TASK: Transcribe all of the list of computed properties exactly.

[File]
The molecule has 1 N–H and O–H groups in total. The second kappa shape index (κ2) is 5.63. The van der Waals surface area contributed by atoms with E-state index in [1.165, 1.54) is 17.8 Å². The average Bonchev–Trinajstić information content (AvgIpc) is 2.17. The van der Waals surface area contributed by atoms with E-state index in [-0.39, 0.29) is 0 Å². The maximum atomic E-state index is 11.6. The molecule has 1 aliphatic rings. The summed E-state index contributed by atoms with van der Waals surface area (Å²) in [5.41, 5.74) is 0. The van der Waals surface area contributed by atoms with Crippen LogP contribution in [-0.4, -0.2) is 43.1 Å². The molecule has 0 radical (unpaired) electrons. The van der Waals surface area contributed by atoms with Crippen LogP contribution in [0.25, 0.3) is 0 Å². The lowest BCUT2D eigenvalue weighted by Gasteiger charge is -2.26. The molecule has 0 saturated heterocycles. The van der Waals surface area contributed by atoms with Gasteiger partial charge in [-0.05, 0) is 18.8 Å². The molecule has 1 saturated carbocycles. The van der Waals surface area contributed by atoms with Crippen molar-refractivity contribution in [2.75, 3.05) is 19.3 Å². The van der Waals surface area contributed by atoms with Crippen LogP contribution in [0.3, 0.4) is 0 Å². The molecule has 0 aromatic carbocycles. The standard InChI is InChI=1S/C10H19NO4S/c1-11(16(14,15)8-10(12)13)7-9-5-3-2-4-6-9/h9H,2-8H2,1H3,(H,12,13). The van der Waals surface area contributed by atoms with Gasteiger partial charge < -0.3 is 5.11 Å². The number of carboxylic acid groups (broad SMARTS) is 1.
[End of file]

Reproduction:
The molecule has 1 N–H and O–H groups in total. The second kappa shape index (κ2) is 5.63. The van der Waals surface area contributed by atoms with E-state index in [1.165, 1.54) is 17.8 Å². The average Bonchev–Trinajstić information content (AvgIpc) is 2.17. The van der Waals surface area contributed by atoms with E-state index in [-0.39, 0.29) is 0 Å². The maximum atomic E-state index is 11.6. The molecule has 1 aliphatic rings. The summed E-state index contributed by atoms with van der Waals surface area (Å²) in [5.41, 5.74) is 0. The van der Waals surface area contributed by atoms with Crippen LogP contribution in [-0.4, -0.2) is 43.1 Å². The molecule has 0 radical (unpaired) electrons. The van der Waals surface area contributed by atoms with Crippen LogP contribution in [0.25, 0.3) is 0 Å². The lowest BCUT2D eigenvalue weighted by Gasteiger charge is -2.26. The molecule has 0 saturated heterocycles. The van der Waals surface area contributed by atoms with Gasteiger partial charge in [-0.05, 0) is 18.8 Å². The molecule has 1 saturated carbocycles. The van der Waals surface area contributed by atoms with Crippen molar-refractivity contribution in [2.75, 3.05) is 19.3 Å². The van der Waals surface area contributed by atoms with Crippen LogP contribution in [0.3, 0.4) is 0 Å². The molecule has 0 aromatic carbocycles. The standard InChI is InChI=1S/C10H19NO4S/c1-11(16(14,15)8-10(12)13)7-9-5-3-2-4-6-9/h9H,2-8H2,1H3,(H,12,13). The van der Waals surface area contributed by atoms with Gasteiger partial charge < -0.3 is 5.11 Å². The number of carboxylic acid groups (broad SMARTS) is 1.